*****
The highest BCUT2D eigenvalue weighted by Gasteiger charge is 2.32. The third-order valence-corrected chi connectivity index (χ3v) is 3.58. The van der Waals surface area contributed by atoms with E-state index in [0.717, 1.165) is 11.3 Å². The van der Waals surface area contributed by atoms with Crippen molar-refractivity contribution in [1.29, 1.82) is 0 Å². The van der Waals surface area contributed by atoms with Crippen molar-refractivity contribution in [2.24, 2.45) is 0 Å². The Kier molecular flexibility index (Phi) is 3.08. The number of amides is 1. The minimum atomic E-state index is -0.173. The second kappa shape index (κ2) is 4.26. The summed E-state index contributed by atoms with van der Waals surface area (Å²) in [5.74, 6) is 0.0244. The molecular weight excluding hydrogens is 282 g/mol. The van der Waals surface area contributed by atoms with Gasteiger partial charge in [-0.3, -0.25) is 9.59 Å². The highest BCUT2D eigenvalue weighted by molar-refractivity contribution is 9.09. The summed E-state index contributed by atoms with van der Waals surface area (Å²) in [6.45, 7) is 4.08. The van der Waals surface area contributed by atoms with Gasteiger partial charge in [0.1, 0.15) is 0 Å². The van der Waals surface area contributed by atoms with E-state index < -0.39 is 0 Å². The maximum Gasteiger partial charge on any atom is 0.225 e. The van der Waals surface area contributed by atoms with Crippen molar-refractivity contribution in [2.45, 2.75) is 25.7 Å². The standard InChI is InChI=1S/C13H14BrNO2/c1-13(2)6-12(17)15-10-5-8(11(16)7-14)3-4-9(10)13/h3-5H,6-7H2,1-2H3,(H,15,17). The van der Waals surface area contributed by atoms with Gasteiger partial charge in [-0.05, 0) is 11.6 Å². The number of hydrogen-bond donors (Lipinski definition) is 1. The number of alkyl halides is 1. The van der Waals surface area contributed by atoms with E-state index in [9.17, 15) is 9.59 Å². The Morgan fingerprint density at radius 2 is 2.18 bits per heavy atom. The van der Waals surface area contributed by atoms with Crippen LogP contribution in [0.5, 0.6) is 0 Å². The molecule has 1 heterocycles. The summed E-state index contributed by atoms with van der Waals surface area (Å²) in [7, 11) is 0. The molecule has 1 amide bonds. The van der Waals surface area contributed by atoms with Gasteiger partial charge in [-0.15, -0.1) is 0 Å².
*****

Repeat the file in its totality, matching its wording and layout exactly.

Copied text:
The highest BCUT2D eigenvalue weighted by Gasteiger charge is 2.32. The third-order valence-corrected chi connectivity index (χ3v) is 3.58. The van der Waals surface area contributed by atoms with E-state index in [0.717, 1.165) is 11.3 Å². The van der Waals surface area contributed by atoms with Crippen molar-refractivity contribution in [1.29, 1.82) is 0 Å². The van der Waals surface area contributed by atoms with Crippen molar-refractivity contribution in [2.24, 2.45) is 0 Å². The Kier molecular flexibility index (Phi) is 3.08. The number of amides is 1. The minimum atomic E-state index is -0.173. The second kappa shape index (κ2) is 4.26. The summed E-state index contributed by atoms with van der Waals surface area (Å²) in [5.74, 6) is 0.0244. The molecular weight excluding hydrogens is 282 g/mol. The van der Waals surface area contributed by atoms with Gasteiger partial charge in [-0.3, -0.25) is 9.59 Å². The highest BCUT2D eigenvalue weighted by molar-refractivity contribution is 9.09. The summed E-state index contributed by atoms with van der Waals surface area (Å²) in [6.45, 7) is 4.08. The van der Waals surface area contributed by atoms with Gasteiger partial charge in [0.1, 0.15) is 0 Å². The van der Waals surface area contributed by atoms with E-state index < -0.39 is 0 Å². The maximum Gasteiger partial charge on any atom is 0.225 e. The van der Waals surface area contributed by atoms with Crippen molar-refractivity contribution in [2.45, 2.75) is 25.7 Å². The standard InChI is InChI=1S/C13H14BrNO2/c1-13(2)6-12(17)15-10-5-8(11(16)7-14)3-4-9(10)13/h3-5H,6-7H2,1-2H3,(H,15,17). The van der Waals surface area contributed by atoms with Gasteiger partial charge in [-0.05, 0) is 11.6 Å². The number of hydrogen-bond donors (Lipinski definition) is 1. The number of alkyl halides is 1. The van der Waals surface area contributed by atoms with E-state index in [9.17, 15) is 9.59 Å². The Morgan fingerprint density at radius 2 is 2.18 bits per heavy atom. The van der Waals surface area contributed by atoms with Crippen LogP contribution in [0.5, 0.6) is 0 Å². The molecule has 1 heterocycles. The summed E-state index contributed by atoms with van der Waals surface area (Å²) in [7, 11) is 0. The molecule has 1 amide bonds. The van der Waals surface area contributed by atoms with Gasteiger partial charge in [-0.15, -0.1) is 0 Å².